After Christmas in Manchester with my daughter and friends we set off to cross the Pennines to visit friends in Sheffield. There was no sign of snow in Manchester but as we approached the edge of the city we could see snow on the hills. This short but high journey across the spine of England is one I have the utmost respect for. For England these are high hills( yes, I know) and attract harsh weather conditions. Maybe this is our only experience of isolation although not far from several major northern cities. There are several high road passes and these can be closed in bad weather. Many years ago I traveled across the motorway pass with an American friend in her great big jeep. As to why an enormous American jeep broke down on one of the most remote parts of any English motorway when the snow was setting in for the night, I have no answers for. However, this is why I have a respect for wild places where humans shouldn’t be in the snow, or a fear! We were finally rescued by the local police and taken away from the vehicle. Some may think little ‘ole’ England hasn’t any really high mountains and usually has mild weather. But some of the moorlands can be quite dangerous when the weather takes a turn for the worse. This can happen very quickly and walkers need to beware and take care too.
We headed up and over the Woodhead Pass in steady but slow moving traffic. It was very heavy with fog and there were few good views until we got to the Sheffield side and then there was snow and sun galore over the hills. I hadn’t seen snow like that for a while.
In Sheffield most of the roads were well gritted except the suburban side roads. These were probably the most treacherous with compacted ice. But we had arrived in good time, with the sun shining. So what do you do with a two and half year old. Out we went into the pristine snow of the garden and made footprints and then a snow cat. No, not a snow man, the snow was too soft and attention spans for both of us quite short. Instead we built a snow cat and collected twigs for whiskers.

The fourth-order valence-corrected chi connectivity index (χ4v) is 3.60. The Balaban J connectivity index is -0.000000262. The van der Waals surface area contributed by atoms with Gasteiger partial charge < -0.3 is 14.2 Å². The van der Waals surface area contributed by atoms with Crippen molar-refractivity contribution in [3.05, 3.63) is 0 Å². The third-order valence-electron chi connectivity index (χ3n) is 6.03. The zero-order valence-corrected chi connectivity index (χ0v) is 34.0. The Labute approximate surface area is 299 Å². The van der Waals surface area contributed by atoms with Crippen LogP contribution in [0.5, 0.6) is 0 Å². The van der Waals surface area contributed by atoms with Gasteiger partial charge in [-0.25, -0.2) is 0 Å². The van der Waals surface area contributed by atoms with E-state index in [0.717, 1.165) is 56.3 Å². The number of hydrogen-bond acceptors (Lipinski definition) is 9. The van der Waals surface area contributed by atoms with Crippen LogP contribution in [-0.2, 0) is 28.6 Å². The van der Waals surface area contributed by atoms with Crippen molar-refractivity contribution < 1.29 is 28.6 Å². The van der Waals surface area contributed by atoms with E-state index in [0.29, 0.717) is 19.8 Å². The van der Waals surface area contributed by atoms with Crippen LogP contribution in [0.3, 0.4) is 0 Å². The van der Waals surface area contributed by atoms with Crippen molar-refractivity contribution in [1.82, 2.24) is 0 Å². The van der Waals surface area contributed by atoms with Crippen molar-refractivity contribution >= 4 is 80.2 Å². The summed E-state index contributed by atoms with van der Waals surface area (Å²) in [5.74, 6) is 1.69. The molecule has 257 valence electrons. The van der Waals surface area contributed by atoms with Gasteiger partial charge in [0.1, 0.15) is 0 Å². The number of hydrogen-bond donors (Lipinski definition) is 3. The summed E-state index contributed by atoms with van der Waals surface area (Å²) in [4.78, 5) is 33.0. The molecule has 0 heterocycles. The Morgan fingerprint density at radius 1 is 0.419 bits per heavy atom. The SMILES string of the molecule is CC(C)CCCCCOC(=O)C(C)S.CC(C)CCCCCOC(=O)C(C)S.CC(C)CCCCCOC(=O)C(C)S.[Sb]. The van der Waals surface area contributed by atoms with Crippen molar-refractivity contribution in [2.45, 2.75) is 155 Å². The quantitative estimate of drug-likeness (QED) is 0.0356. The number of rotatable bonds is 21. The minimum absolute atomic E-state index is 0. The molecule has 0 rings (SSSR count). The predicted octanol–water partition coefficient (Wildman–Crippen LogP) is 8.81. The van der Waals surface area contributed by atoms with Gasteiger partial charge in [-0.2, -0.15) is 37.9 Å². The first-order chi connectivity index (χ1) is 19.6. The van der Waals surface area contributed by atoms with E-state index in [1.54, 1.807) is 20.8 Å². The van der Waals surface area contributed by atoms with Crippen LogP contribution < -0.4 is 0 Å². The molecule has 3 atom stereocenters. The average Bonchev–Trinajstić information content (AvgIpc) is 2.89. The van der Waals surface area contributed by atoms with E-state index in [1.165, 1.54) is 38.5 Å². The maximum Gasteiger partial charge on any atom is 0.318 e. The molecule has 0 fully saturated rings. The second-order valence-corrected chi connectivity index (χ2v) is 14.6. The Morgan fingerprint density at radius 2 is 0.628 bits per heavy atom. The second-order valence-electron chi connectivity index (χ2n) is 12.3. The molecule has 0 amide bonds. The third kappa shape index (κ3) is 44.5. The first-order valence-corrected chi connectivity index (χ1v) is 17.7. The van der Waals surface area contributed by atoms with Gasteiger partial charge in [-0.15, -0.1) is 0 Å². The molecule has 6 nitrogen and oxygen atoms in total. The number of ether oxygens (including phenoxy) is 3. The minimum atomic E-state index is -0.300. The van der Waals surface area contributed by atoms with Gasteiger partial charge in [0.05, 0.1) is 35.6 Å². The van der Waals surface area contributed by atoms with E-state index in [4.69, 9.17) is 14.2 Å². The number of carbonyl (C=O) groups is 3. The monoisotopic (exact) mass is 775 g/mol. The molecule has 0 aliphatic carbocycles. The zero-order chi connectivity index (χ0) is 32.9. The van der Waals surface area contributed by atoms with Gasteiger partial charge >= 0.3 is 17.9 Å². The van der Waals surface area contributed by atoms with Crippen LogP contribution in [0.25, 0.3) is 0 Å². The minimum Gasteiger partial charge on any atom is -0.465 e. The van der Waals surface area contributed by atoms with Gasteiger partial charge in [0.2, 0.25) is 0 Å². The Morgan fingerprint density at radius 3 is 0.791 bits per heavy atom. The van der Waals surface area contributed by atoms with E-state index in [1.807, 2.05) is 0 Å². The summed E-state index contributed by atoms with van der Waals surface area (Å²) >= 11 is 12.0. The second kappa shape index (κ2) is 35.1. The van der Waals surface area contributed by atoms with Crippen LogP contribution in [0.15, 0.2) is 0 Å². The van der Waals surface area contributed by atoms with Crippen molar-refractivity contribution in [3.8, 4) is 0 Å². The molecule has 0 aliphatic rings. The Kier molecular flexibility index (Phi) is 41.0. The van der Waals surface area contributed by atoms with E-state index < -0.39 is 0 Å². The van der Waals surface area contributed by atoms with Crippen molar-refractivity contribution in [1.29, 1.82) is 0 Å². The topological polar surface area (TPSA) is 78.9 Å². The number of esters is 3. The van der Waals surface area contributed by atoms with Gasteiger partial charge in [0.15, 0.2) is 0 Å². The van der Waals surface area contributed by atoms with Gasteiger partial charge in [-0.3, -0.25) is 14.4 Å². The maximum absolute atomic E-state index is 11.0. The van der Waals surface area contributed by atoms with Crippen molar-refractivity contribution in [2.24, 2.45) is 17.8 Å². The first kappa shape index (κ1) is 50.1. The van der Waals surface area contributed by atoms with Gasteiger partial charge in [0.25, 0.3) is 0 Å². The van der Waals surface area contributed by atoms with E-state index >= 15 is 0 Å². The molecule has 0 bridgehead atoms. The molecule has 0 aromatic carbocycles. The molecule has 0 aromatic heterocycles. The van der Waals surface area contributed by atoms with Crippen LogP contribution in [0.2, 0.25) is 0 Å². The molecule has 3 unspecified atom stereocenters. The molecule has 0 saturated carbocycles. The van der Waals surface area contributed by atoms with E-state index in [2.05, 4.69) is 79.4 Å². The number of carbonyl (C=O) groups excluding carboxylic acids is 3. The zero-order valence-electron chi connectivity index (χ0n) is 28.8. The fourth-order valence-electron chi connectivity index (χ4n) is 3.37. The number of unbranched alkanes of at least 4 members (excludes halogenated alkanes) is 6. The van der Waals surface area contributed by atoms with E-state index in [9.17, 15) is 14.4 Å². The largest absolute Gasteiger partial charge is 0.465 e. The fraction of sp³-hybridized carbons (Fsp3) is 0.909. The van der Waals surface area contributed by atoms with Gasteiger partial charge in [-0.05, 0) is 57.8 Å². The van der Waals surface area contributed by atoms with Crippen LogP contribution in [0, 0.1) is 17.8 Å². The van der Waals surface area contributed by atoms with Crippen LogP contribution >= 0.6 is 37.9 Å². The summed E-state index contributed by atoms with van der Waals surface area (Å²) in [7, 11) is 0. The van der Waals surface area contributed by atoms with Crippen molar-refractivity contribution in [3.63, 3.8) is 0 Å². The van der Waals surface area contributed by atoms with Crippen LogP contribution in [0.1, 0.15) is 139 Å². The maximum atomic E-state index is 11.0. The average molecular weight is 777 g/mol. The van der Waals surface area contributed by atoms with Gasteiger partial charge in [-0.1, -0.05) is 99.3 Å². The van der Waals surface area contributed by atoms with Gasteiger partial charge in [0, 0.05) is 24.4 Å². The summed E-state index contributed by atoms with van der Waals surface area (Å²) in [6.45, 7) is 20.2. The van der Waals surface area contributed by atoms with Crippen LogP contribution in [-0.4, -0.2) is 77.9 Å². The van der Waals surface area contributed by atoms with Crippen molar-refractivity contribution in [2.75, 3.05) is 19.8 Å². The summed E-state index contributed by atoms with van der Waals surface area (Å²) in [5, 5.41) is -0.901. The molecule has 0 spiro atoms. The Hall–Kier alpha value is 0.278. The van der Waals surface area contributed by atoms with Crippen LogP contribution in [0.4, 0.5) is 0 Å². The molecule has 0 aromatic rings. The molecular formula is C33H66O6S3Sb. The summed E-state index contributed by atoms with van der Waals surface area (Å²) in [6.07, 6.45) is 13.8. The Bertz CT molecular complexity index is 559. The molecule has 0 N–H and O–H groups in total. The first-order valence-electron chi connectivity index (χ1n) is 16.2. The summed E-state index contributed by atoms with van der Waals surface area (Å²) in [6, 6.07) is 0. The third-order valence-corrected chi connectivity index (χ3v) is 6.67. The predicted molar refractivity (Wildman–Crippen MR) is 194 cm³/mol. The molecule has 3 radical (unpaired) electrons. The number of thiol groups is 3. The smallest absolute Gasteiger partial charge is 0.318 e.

The following day, in brilliant sunshine we headed out along well gritted country roads and into the Loxley Valley. The village of Bradfield and the reservoirs looked stunning in the snow. I love to come out of Sheffield into the hills as once I lived and taught in this once great city of steel. ( En route we had passed Stocksbridge and saw the sign TATA, now the steel industry that is left is owned by the mighty industrialists of India) The head teacher knew that many of our students never had or took the opportunity of a bus ride into the country and so each year the whole school would be taken out for a sponsored walk around the Ladybower reservoir. The beginnings of environmental education.
We walked around the Bradfield village green. covered with snow men, not cats, and also saw the orange bicycle sculptures. These were left over from the Tour De France….EE by gum, Yorkshire section. The hills round here were supposed to have been the steepest for the cyclists. I know this well, as once years ago…. my dear Ford diesel Escort got stuck going up one of the hills. This really is not a dig at American cars. Maybe I should have had a bicycle instead! Or maybe I need to get on my bike now and work off festive food and carbon foot prints. A resolution for the new year…..
Hoping we all have a prosperous and more sustainable 2015 and so all the new generation, one born today on New Year’s Day, can enjoy the wonders of this planet. Congratulations to the parents, grandparents and Great Grand Mama of the Manchester new year new born babe!